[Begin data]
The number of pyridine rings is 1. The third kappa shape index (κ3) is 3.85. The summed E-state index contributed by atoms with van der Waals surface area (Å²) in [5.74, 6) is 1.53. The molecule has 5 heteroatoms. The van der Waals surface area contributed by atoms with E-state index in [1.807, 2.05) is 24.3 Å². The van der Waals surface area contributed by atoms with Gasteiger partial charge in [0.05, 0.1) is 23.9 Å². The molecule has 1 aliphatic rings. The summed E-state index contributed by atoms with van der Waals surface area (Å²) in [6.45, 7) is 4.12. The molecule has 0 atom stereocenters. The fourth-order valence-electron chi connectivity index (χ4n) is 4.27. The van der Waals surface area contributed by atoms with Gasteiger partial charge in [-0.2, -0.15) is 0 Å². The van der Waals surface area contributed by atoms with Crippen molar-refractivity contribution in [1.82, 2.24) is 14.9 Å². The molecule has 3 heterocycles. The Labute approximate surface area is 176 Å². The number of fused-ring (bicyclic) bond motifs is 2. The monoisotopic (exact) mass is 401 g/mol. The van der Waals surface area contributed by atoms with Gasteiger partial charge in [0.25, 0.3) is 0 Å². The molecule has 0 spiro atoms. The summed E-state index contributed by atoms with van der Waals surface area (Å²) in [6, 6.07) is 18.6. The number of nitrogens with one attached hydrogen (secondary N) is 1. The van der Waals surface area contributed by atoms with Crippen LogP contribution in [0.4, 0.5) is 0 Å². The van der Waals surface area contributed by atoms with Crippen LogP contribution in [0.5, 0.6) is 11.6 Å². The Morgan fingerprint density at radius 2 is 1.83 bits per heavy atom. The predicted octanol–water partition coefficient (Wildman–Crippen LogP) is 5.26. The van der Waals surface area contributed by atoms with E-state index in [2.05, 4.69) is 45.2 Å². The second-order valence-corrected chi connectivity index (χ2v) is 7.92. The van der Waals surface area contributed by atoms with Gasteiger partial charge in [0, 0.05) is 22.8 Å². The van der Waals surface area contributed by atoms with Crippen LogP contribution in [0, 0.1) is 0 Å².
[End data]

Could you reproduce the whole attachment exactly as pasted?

The number of pyridine rings is 1. The third kappa shape index (κ3) is 3.85. The summed E-state index contributed by atoms with van der Waals surface area (Å²) in [5.74, 6) is 1.53. The molecule has 5 heteroatoms. The van der Waals surface area contributed by atoms with E-state index in [1.807, 2.05) is 24.3 Å². The van der Waals surface area contributed by atoms with Gasteiger partial charge in [0.05, 0.1) is 23.9 Å². The molecule has 1 aliphatic rings. The summed E-state index contributed by atoms with van der Waals surface area (Å²) in [6.45, 7) is 4.12. The molecule has 0 atom stereocenters. The fourth-order valence-electron chi connectivity index (χ4n) is 4.27. The van der Waals surface area contributed by atoms with Gasteiger partial charge in [-0.2, -0.15) is 0 Å². The van der Waals surface area contributed by atoms with Crippen molar-refractivity contribution in [1.82, 2.24) is 14.9 Å². The molecule has 3 heterocycles. The Labute approximate surface area is 176 Å². The number of fused-ring (bicyclic) bond motifs is 2. The monoisotopic (exact) mass is 401 g/mol. The van der Waals surface area contributed by atoms with Gasteiger partial charge in [0.25, 0.3) is 0 Å². The molecule has 0 spiro atoms. The summed E-state index contributed by atoms with van der Waals surface area (Å²) in [6, 6.07) is 18.6. The number of nitrogens with one attached hydrogen (secondary N) is 1. The van der Waals surface area contributed by atoms with Crippen LogP contribution in [0.4, 0.5) is 0 Å². The van der Waals surface area contributed by atoms with Crippen LogP contribution in [0.5, 0.6) is 11.6 Å². The Morgan fingerprint density at radius 2 is 1.83 bits per heavy atom. The predicted octanol–water partition coefficient (Wildman–Crippen LogP) is 5.26. The van der Waals surface area contributed by atoms with E-state index in [2.05, 4.69) is 45.2 Å². The second-order valence-corrected chi connectivity index (χ2v) is 7.92. The van der Waals surface area contributed by atoms with Gasteiger partial charge in [0, 0.05) is 22.8 Å². The van der Waals surface area contributed by atoms with Crippen LogP contribution in [0, 0.1) is 0 Å².